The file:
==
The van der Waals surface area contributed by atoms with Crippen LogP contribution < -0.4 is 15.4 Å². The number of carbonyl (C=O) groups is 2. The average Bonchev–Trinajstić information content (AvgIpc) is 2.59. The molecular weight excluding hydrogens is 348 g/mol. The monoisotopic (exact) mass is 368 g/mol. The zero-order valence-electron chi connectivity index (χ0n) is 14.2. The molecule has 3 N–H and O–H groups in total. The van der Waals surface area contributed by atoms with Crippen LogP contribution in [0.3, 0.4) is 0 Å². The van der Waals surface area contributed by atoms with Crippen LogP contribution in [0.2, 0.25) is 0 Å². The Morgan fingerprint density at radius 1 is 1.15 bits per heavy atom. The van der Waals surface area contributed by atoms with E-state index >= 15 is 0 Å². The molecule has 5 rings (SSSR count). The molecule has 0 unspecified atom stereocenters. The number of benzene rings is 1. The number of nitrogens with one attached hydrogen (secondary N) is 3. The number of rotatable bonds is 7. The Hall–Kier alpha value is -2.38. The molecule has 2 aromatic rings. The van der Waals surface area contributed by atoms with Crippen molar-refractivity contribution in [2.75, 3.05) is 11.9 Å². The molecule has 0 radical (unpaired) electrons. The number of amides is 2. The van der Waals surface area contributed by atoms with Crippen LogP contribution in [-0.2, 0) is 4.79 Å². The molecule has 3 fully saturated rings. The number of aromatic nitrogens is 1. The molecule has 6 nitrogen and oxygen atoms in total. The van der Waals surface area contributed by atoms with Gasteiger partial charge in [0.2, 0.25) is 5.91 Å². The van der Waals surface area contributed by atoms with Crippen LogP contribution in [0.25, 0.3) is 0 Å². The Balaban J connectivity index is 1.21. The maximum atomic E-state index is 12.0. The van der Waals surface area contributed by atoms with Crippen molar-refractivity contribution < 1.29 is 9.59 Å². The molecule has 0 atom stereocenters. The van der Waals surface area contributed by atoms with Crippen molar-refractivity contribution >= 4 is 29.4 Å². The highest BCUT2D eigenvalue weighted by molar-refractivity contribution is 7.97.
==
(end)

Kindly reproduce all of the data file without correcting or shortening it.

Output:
The van der Waals surface area contributed by atoms with Crippen LogP contribution < -0.4 is 15.4 Å². The number of carbonyl (C=O) groups is 2. The average Bonchev–Trinajstić information content (AvgIpc) is 2.59. The molecular weight excluding hydrogens is 348 g/mol. The monoisotopic (exact) mass is 368 g/mol. The zero-order valence-electron chi connectivity index (χ0n) is 14.2. The molecule has 3 N–H and O–H groups in total. The van der Waals surface area contributed by atoms with Crippen LogP contribution in [0.3, 0.4) is 0 Å². The van der Waals surface area contributed by atoms with Crippen LogP contribution in [0.2, 0.25) is 0 Å². The Morgan fingerprint density at radius 1 is 1.15 bits per heavy atom. The van der Waals surface area contributed by atoms with E-state index >= 15 is 0 Å². The molecule has 5 rings (SSSR count). The molecule has 0 unspecified atom stereocenters. The number of benzene rings is 1. The number of nitrogens with one attached hydrogen (secondary N) is 3. The number of rotatable bonds is 7. The Hall–Kier alpha value is -2.38. The molecule has 2 aromatic rings. The van der Waals surface area contributed by atoms with Crippen molar-refractivity contribution in [2.75, 3.05) is 11.9 Å². The molecule has 0 radical (unpaired) electrons. The number of amides is 2. The van der Waals surface area contributed by atoms with Crippen LogP contribution in [-0.2, 0) is 4.79 Å². The molecule has 3 fully saturated rings. The number of aromatic nitrogens is 1. The molecule has 6 nitrogen and oxygen atoms in total. The van der Waals surface area contributed by atoms with Gasteiger partial charge in [0.2, 0.25) is 5.91 Å². The van der Waals surface area contributed by atoms with Crippen LogP contribution in [0.25, 0.3) is 0 Å². The Balaban J connectivity index is 1.21. The maximum atomic E-state index is 12.0. The van der Waals surface area contributed by atoms with Crippen molar-refractivity contribution < 1.29 is 9.59 Å². The molecule has 0 atom stereocenters. The van der Waals surface area contributed by atoms with Crippen molar-refractivity contribution >= 4 is 29.4 Å². The highest BCUT2D eigenvalue weighted by molar-refractivity contribution is 7.97.